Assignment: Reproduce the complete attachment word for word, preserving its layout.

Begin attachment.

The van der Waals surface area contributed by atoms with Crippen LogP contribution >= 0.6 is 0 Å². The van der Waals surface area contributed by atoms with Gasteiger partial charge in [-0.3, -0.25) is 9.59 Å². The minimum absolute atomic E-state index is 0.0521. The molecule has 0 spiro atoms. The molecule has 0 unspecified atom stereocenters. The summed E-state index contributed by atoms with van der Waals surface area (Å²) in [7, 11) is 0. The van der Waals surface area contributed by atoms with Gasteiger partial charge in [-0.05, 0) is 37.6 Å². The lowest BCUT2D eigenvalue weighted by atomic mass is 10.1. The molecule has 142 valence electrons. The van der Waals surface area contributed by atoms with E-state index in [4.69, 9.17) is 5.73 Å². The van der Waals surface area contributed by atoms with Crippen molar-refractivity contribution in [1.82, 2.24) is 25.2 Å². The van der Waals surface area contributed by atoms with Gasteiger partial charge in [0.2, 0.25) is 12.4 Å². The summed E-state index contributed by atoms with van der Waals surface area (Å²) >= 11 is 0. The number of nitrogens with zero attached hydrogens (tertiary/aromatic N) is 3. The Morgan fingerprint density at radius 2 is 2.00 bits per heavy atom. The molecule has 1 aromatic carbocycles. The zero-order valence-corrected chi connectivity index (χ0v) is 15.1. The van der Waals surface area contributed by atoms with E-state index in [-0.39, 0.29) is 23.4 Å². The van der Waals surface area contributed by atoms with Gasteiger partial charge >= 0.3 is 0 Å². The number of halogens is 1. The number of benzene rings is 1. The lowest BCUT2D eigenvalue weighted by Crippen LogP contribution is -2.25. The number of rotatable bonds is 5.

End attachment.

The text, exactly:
The van der Waals surface area contributed by atoms with Crippen LogP contribution >= 0.6 is 0 Å². The van der Waals surface area contributed by atoms with Gasteiger partial charge in [-0.3, -0.25) is 9.59 Å². The minimum absolute atomic E-state index is 0.0521. The molecule has 0 spiro atoms. The molecule has 0 unspecified atom stereocenters. The summed E-state index contributed by atoms with van der Waals surface area (Å²) in [7, 11) is 0. The van der Waals surface area contributed by atoms with Gasteiger partial charge in [-0.05, 0) is 37.6 Å². The lowest BCUT2D eigenvalue weighted by atomic mass is 10.1. The molecule has 142 valence electrons. The van der Waals surface area contributed by atoms with E-state index in [4.69, 9.17) is 5.73 Å². The van der Waals surface area contributed by atoms with Crippen molar-refractivity contribution in [1.82, 2.24) is 25.2 Å². The van der Waals surface area contributed by atoms with Gasteiger partial charge in [0.2, 0.25) is 12.4 Å². The summed E-state index contributed by atoms with van der Waals surface area (Å²) >= 11 is 0. The number of nitrogens with zero attached hydrogens (tertiary/aromatic N) is 3. The Morgan fingerprint density at radius 2 is 2.00 bits per heavy atom. The molecule has 1 aromatic carbocycles. The zero-order valence-corrected chi connectivity index (χ0v) is 15.1. The van der Waals surface area contributed by atoms with E-state index in [-0.39, 0.29) is 23.4 Å². The van der Waals surface area contributed by atoms with Gasteiger partial charge >= 0.3 is 0 Å². The number of halogens is 1. The number of benzene rings is 1. The lowest BCUT2D eigenvalue weighted by Crippen LogP contribution is -2.25. The number of rotatable bonds is 5.